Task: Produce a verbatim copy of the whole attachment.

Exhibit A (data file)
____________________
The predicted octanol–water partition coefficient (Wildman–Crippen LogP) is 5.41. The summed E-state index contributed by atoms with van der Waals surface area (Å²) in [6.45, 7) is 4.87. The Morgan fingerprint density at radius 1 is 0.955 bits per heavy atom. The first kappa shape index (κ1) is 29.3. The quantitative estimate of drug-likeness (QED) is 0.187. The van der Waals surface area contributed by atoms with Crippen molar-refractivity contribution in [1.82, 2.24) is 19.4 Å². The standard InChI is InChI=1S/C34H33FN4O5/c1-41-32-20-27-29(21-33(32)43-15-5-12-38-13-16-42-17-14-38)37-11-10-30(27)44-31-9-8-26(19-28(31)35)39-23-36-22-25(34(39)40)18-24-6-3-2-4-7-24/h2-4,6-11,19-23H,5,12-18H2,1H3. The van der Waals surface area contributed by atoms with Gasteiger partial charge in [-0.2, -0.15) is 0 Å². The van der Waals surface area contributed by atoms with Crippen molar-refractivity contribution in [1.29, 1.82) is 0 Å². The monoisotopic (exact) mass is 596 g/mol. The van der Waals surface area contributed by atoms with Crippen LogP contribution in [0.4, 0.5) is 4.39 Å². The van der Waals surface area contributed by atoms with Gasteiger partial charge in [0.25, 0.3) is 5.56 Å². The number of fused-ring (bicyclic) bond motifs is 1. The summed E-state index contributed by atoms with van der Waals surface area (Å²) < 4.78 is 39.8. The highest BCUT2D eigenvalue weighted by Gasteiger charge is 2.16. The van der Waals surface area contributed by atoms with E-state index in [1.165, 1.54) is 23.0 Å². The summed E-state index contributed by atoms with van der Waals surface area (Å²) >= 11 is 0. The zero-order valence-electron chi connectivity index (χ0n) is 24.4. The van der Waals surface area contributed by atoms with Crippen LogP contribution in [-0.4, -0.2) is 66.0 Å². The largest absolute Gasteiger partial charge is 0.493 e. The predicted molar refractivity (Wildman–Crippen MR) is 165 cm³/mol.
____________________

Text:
The predicted octanol–water partition coefficient (Wildman–Crippen LogP) is 5.41. The summed E-state index contributed by atoms with van der Waals surface area (Å²) in [6.45, 7) is 4.87. The Morgan fingerprint density at radius 1 is 0.955 bits per heavy atom. The first kappa shape index (κ1) is 29.3. The quantitative estimate of drug-likeness (QED) is 0.187. The van der Waals surface area contributed by atoms with Crippen molar-refractivity contribution in [1.82, 2.24) is 19.4 Å². The standard InChI is InChI=1S/C34H33FN4O5/c1-41-32-20-27-29(21-33(32)43-15-5-12-38-13-16-42-17-14-38)37-11-10-30(27)44-31-9-8-26(19-28(31)35)39-23-36-22-25(34(39)40)18-24-6-3-2-4-7-24/h2-4,6-11,19-23H,5,12-18H2,1H3. The van der Waals surface area contributed by atoms with Gasteiger partial charge in [-0.2, -0.15) is 0 Å². The van der Waals surface area contributed by atoms with Crippen molar-refractivity contribution in [1.29, 1.82) is 0 Å². The monoisotopic (exact) mass is 596 g/mol. The van der Waals surface area contributed by atoms with Crippen LogP contribution in [0.4, 0.5) is 4.39 Å². The van der Waals surface area contributed by atoms with Gasteiger partial charge in [0.25, 0.3) is 5.56 Å². The number of fused-ring (bicyclic) bond motifs is 1. The summed E-state index contributed by atoms with van der Waals surface area (Å²) < 4.78 is 39.8. The highest BCUT2D eigenvalue weighted by Gasteiger charge is 2.16. The van der Waals surface area contributed by atoms with E-state index in [1.165, 1.54) is 23.0 Å². The summed E-state index contributed by atoms with van der Waals surface area (Å²) >= 11 is 0. The zero-order valence-electron chi connectivity index (χ0n) is 24.4. The van der Waals surface area contributed by atoms with Crippen LogP contribution in [-0.4, -0.2) is 66.0 Å². The largest absolute Gasteiger partial charge is 0.493 e. The predicted molar refractivity (Wildman–Crippen MR) is 165 cm³/mol.